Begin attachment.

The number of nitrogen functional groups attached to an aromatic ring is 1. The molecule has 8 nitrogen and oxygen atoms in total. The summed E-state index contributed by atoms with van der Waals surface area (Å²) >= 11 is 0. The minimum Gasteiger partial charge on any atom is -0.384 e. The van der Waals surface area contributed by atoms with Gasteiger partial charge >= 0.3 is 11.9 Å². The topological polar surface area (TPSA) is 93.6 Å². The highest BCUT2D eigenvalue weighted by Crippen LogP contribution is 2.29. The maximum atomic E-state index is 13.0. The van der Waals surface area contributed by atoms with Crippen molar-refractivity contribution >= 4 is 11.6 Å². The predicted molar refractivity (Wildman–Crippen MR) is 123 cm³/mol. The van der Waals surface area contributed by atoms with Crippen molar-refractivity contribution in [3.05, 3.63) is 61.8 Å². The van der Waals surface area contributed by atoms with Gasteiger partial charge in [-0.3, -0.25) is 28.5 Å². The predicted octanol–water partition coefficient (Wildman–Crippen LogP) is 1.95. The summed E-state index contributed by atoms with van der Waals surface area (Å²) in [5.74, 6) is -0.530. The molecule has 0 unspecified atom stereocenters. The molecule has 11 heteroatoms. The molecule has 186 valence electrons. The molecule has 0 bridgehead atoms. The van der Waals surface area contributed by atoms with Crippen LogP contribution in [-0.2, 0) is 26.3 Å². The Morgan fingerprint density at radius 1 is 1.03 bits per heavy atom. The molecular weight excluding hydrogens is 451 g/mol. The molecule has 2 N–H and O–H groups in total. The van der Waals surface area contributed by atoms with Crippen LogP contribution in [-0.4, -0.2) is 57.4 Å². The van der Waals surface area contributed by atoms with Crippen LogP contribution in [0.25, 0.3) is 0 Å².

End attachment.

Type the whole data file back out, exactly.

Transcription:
The number of nitrogen functional groups attached to an aromatic ring is 1. The molecule has 8 nitrogen and oxygen atoms in total. The summed E-state index contributed by atoms with van der Waals surface area (Å²) >= 11 is 0. The minimum Gasteiger partial charge on any atom is -0.384 e. The van der Waals surface area contributed by atoms with Gasteiger partial charge >= 0.3 is 11.9 Å². The topological polar surface area (TPSA) is 93.6 Å². The highest BCUT2D eigenvalue weighted by Crippen LogP contribution is 2.29. The maximum atomic E-state index is 13.0. The van der Waals surface area contributed by atoms with Crippen molar-refractivity contribution >= 4 is 11.6 Å². The predicted molar refractivity (Wildman–Crippen MR) is 123 cm³/mol. The van der Waals surface area contributed by atoms with Crippen molar-refractivity contribution in [3.05, 3.63) is 61.8 Å². The van der Waals surface area contributed by atoms with Gasteiger partial charge in [-0.3, -0.25) is 28.5 Å². The predicted octanol–water partition coefficient (Wildman–Crippen LogP) is 1.95. The summed E-state index contributed by atoms with van der Waals surface area (Å²) in [5.74, 6) is -0.530. The molecule has 0 unspecified atom stereocenters. The molecule has 11 heteroatoms. The molecule has 186 valence electrons. The molecule has 0 bridgehead atoms. The van der Waals surface area contributed by atoms with Crippen LogP contribution in [-0.2, 0) is 26.3 Å². The Morgan fingerprint density at radius 1 is 1.03 bits per heavy atom. The molecular weight excluding hydrogens is 451 g/mol. The molecule has 2 N–H and O–H groups in total. The van der Waals surface area contributed by atoms with Crippen LogP contribution in [-0.4, -0.2) is 57.4 Å². The van der Waals surface area contributed by atoms with Crippen LogP contribution in [0.25, 0.3) is 0 Å².